“Many countries have not been able to report on the status of women in conflict situations,” reveals Pramila Patten, United Nations (UN) expert on the implementation of the Convention on the Elimination of All Forms of Discrimination Against Women (CEDAW), in a gathering convened by UN Women Philippines and the Philippine Commission on Women.
The absence of these reports prompted Patten to visit several countries to consult women, including those in the Philippines who are caught in situations of armed conflict.
UN Resident Coordinator Jacqueline Badcock said that Ms. Patten’s visit to the country is indeed an opportunity for civil society to have full awareness and understanding on advancing human rights in conflict and emergency situations. She also encouraged everyone to take stronger accountability mechanisms in pushing for women’s right.
It is without doubt that armed conflict impacts on both women and men and the effects are far-reaching and numerous. Nevertheless, the challenges faced by women differ greatly from those of their male counterparts and recent research shows that women as compared to men are disproportionally victimized (Human Security Center, 2005). The United Nations Research Institute for Social Development (UNRISD) documented that sexual assaults such as mass rape and the use of rape as a weapon of war are recent phenomena: “the violation of women’s bodies, their sexuality and reproductive functions has become an extension of the battlefield”. On the occasion of United Nations Fourth World Conference on Women, it was noted that women and children constitute some 80 percent of the world's millions of refugees and other displaced persons. As refugees, women are predominantly vulnerable to sexual violence, in refugee camps and/or during resettlement. In the Philippines, the Department of Social Welfare and Development Services have served nine (9) cases related to women in armed conflict situations in 2011 and 37 cases in 2010 (NSO).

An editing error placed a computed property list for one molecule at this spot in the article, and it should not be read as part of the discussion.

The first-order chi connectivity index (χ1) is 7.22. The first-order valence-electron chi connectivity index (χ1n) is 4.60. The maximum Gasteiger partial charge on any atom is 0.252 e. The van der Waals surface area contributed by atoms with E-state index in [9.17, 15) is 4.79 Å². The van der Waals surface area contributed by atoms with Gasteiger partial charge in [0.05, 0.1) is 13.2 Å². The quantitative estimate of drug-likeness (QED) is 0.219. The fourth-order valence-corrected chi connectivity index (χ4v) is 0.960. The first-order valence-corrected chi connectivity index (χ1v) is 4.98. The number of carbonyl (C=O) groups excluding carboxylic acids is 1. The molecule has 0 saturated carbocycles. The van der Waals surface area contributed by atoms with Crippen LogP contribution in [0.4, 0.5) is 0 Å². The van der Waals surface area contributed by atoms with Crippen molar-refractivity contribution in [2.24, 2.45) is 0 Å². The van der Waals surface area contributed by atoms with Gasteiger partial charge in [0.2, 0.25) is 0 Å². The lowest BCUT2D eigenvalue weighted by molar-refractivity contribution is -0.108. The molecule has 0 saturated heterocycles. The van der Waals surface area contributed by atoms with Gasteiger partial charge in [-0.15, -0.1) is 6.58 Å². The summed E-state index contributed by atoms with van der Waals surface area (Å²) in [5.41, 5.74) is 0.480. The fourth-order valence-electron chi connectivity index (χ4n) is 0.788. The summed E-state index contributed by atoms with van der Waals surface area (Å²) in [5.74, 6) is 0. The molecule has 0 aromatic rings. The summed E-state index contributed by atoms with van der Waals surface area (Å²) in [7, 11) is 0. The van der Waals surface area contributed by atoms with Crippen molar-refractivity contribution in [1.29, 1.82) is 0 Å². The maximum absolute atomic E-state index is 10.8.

During her stay in the country, Ms. Patten served as a resource speaker to forums and workshops in Manila and Davao.
The dinner reception for Ms. Patten was held on March 21, 2012 at Hyatt Hotel Manila. The event was graced by Secretary Teresita Quintos-Deles, Presidential Adviser on Peace Process, UN Resident Coordinator Jacqueline Badcock, DFA-United Nations and Other International Organizations (UNIO) Assec. Eduardo Meñez, Commissioners Victoria Cardona and Norberto dela Cruz of theCommission on Human Rights (CHR), and distinguished guests from government, UN Agencies, donorcommunity and civil society organizations. Ms. Patten also participated in Asian-Pacific Consultation on CEDAW General Recommendation on Women and Conflicts which was held in Bangkok from March 26 to 28, 2012.
Ms. Patten, who bears the name MS NAVAMABEE RATNA PATTEN, is a lawyer and human rights expert from Mauritius and has been serving as a member of CEDAW Committee since 2003.